- Children and Families Research Centre
This centre is a hub for research and training in child welfare, family policy, social work and young people's relationships. Our members have backgrounds in social policy, social work, psychology and sociology. We have strong national and international links with child welfare academics, policy makers, practitioners and service users.
- Centre for Gender and Violence Research
The centre is a leading site for the study of gender-based violence. Members have a long history of researching violence against women and gender-based violence in different contexts. This includes theoretical and empirical studies and evaluations of policy and practice locally, nationally and internationally. Our research covers victims/survivors, perpetrators, children, agency approaches and international comparisons using a gendered analysis.
- Centre for Research in Health and Social Care
This centre focuses on both applied and theoretical research into key health issues at national and international level. There are currently around 30 staff and postgraduate students working across a wide spectrum of research areas: inter-professional and inter-agency work, evidence-based care, health inequality, mental health and health issues relating to ageing, children and gender.
- Centre for the Study of Poverty and Social Justice (including the Townsend Centre for International Poverty Research)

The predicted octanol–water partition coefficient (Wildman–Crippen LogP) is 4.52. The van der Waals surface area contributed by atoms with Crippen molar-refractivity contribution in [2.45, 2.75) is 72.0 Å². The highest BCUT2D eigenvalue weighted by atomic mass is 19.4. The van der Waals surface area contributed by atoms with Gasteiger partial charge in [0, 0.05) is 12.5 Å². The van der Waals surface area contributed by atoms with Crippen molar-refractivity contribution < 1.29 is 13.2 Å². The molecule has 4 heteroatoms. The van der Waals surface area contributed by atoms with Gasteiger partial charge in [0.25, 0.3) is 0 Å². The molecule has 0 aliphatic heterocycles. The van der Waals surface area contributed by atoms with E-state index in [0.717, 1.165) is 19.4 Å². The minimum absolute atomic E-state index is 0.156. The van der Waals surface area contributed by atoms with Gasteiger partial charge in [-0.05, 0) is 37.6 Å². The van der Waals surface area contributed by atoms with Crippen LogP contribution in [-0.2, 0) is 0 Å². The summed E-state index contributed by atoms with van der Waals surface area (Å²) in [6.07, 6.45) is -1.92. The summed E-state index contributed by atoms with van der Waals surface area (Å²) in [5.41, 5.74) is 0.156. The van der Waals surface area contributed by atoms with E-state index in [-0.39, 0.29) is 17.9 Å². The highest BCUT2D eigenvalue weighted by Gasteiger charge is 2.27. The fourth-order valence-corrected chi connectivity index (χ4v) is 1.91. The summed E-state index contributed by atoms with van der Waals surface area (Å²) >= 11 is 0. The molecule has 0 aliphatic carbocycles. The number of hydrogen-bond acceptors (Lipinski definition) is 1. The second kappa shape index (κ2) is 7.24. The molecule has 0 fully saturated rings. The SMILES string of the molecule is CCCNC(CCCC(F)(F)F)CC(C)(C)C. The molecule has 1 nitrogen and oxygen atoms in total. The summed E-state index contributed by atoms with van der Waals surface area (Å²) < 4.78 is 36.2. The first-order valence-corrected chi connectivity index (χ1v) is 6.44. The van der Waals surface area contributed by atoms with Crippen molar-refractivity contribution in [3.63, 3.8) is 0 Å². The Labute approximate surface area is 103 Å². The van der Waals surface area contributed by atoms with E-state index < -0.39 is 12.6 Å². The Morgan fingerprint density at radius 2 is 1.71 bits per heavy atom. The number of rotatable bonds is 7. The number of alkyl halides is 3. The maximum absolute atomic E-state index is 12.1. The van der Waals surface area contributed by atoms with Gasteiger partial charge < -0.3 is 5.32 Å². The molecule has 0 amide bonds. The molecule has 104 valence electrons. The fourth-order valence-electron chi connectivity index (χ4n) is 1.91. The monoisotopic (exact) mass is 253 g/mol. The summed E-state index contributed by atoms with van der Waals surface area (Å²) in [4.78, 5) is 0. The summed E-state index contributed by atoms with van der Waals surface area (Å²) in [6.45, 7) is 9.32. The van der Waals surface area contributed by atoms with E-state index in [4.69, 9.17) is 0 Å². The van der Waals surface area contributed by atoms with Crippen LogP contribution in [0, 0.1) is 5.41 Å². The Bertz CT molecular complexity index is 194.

The centre was formed in 1998 to provide a more integrative perspective on existing scholarships in criminal justice, socio-legal studies, poverty and social exclusion. Our members come from a wide range of disciplines and have expertise in a number of policy areas, with particular strengths in data analysis and social statistics. We aim to promote a supportive arena for critical national and international analysis and research into monitoring the nature and extent of poverty, social exclusion and injustice.
- Centre for Urban and Public Policy Research
Research at the Centre for Urban and Public Policy Research is concerned with governance, housing, citizenship, globalisation and the transformation of social and economic life in cities. Centre members come from the disciplines of economics, social policy, history, geography, social economics and social work. We combine interests in theoretical approaches to social and urban theory with practical involvement in current issues of policy in the UK and across the world. Our staff members have active research links with institutions in east and south-east Asia, the European Union and Europe, particularly the Balkan countries. This results in work with a strong international and comparative dimension, which we see as one of our key strengths.
- Norah Fry Research Centre
The Norah Fry Research Centre is a leading international centre specialising in research with and for disabled adults, children and their families. The centre is known for its work to include people with learning disabilities in the research process, as well as the development of accessible, easy-to-understand information and the dissemination of research findings in multiple formats to different audiences.
Studying social work will equip you with a wide range of knowledge and skills across a broad spectrum of interests and fields. As a result, studying social work and developing skills in analysis and research is relevant to vocational or non-vocational work in many different settings and subject areas.